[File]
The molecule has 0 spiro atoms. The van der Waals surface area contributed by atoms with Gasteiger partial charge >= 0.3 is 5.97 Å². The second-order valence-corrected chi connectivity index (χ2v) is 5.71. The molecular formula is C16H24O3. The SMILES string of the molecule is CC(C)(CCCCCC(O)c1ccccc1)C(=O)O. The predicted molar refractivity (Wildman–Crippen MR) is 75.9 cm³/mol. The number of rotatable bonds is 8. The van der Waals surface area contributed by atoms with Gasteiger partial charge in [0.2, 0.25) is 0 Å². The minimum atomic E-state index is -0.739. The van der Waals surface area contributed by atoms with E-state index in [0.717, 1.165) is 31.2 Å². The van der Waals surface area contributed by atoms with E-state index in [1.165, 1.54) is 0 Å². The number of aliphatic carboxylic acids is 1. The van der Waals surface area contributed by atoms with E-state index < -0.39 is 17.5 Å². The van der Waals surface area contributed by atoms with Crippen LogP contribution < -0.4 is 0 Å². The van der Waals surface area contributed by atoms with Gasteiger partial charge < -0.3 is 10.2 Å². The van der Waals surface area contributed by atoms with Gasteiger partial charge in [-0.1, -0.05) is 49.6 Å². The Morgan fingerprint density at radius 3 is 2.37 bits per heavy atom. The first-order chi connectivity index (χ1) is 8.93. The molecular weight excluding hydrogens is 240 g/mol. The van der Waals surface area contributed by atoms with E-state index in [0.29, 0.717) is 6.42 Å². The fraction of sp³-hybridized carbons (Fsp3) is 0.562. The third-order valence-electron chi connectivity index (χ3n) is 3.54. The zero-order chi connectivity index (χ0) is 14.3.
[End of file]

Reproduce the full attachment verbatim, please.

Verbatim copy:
The molecule has 0 spiro atoms. The van der Waals surface area contributed by atoms with Gasteiger partial charge >= 0.3 is 5.97 Å². The second-order valence-corrected chi connectivity index (χ2v) is 5.71. The molecular formula is C16H24O3. The SMILES string of the molecule is CC(C)(CCCCCC(O)c1ccccc1)C(=O)O. The predicted molar refractivity (Wildman–Crippen MR) is 75.9 cm³/mol. The number of rotatable bonds is 8. The van der Waals surface area contributed by atoms with Gasteiger partial charge in [0.2, 0.25) is 0 Å². The minimum atomic E-state index is -0.739. The van der Waals surface area contributed by atoms with E-state index in [0.717, 1.165) is 31.2 Å². The van der Waals surface area contributed by atoms with E-state index in [1.165, 1.54) is 0 Å². The number of aliphatic carboxylic acids is 1. The van der Waals surface area contributed by atoms with E-state index < -0.39 is 17.5 Å². The van der Waals surface area contributed by atoms with Crippen LogP contribution < -0.4 is 0 Å². The van der Waals surface area contributed by atoms with Gasteiger partial charge < -0.3 is 10.2 Å². The van der Waals surface area contributed by atoms with Gasteiger partial charge in [-0.1, -0.05) is 49.6 Å². The Morgan fingerprint density at radius 3 is 2.37 bits per heavy atom. The first-order chi connectivity index (χ1) is 8.93. The molecular weight excluding hydrogens is 240 g/mol. The van der Waals surface area contributed by atoms with E-state index in [0.29, 0.717) is 6.42 Å². The fraction of sp³-hybridized carbons (Fsp3) is 0.562. The third-order valence-electron chi connectivity index (χ3n) is 3.54. The zero-order chi connectivity index (χ0) is 14.3.